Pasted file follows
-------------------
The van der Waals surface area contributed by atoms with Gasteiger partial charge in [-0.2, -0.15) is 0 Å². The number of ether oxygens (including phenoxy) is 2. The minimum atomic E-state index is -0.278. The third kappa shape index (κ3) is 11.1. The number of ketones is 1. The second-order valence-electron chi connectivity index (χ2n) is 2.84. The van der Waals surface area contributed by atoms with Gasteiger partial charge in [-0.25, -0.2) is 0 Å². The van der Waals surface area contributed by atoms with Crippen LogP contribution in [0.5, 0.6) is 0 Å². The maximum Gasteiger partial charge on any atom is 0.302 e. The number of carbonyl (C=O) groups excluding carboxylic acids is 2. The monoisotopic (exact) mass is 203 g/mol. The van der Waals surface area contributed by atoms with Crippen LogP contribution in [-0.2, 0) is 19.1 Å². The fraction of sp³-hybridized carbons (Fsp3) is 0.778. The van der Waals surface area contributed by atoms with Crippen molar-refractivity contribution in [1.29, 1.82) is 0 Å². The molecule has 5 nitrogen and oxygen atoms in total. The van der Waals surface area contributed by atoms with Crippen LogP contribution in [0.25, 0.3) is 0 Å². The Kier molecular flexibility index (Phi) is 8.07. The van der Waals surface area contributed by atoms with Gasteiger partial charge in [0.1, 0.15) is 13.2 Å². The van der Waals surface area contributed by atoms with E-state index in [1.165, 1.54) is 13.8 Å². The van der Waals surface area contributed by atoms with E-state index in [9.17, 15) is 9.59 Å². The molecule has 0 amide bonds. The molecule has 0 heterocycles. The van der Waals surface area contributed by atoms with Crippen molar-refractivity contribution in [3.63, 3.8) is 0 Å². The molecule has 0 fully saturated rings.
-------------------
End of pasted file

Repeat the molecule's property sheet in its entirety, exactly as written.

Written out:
The van der Waals surface area contributed by atoms with Gasteiger partial charge in [-0.2, -0.15) is 0 Å². The number of ether oxygens (including phenoxy) is 2. The minimum atomic E-state index is -0.278. The third kappa shape index (κ3) is 11.1. The number of ketones is 1. The second-order valence-electron chi connectivity index (χ2n) is 2.84. The van der Waals surface area contributed by atoms with Gasteiger partial charge in [-0.25, -0.2) is 0 Å². The van der Waals surface area contributed by atoms with Crippen LogP contribution in [0.5, 0.6) is 0 Å². The maximum Gasteiger partial charge on any atom is 0.302 e. The number of carbonyl (C=O) groups excluding carboxylic acids is 2. The monoisotopic (exact) mass is 203 g/mol. The van der Waals surface area contributed by atoms with Crippen LogP contribution in [-0.2, 0) is 19.1 Å². The fraction of sp³-hybridized carbons (Fsp3) is 0.778. The van der Waals surface area contributed by atoms with Crippen molar-refractivity contribution in [1.29, 1.82) is 0 Å². The molecule has 5 nitrogen and oxygen atoms in total. The van der Waals surface area contributed by atoms with Crippen LogP contribution in [0.25, 0.3) is 0 Å². The Kier molecular flexibility index (Phi) is 8.07. The van der Waals surface area contributed by atoms with Gasteiger partial charge in [0.1, 0.15) is 13.2 Å². The van der Waals surface area contributed by atoms with E-state index in [1.165, 1.54) is 13.8 Å². The van der Waals surface area contributed by atoms with E-state index in [9.17, 15) is 9.59 Å². The molecule has 0 amide bonds. The molecule has 0 heterocycles. The van der Waals surface area contributed by atoms with Crippen molar-refractivity contribution in [3.63, 3.8) is 0 Å². The molecule has 0 fully saturated rings.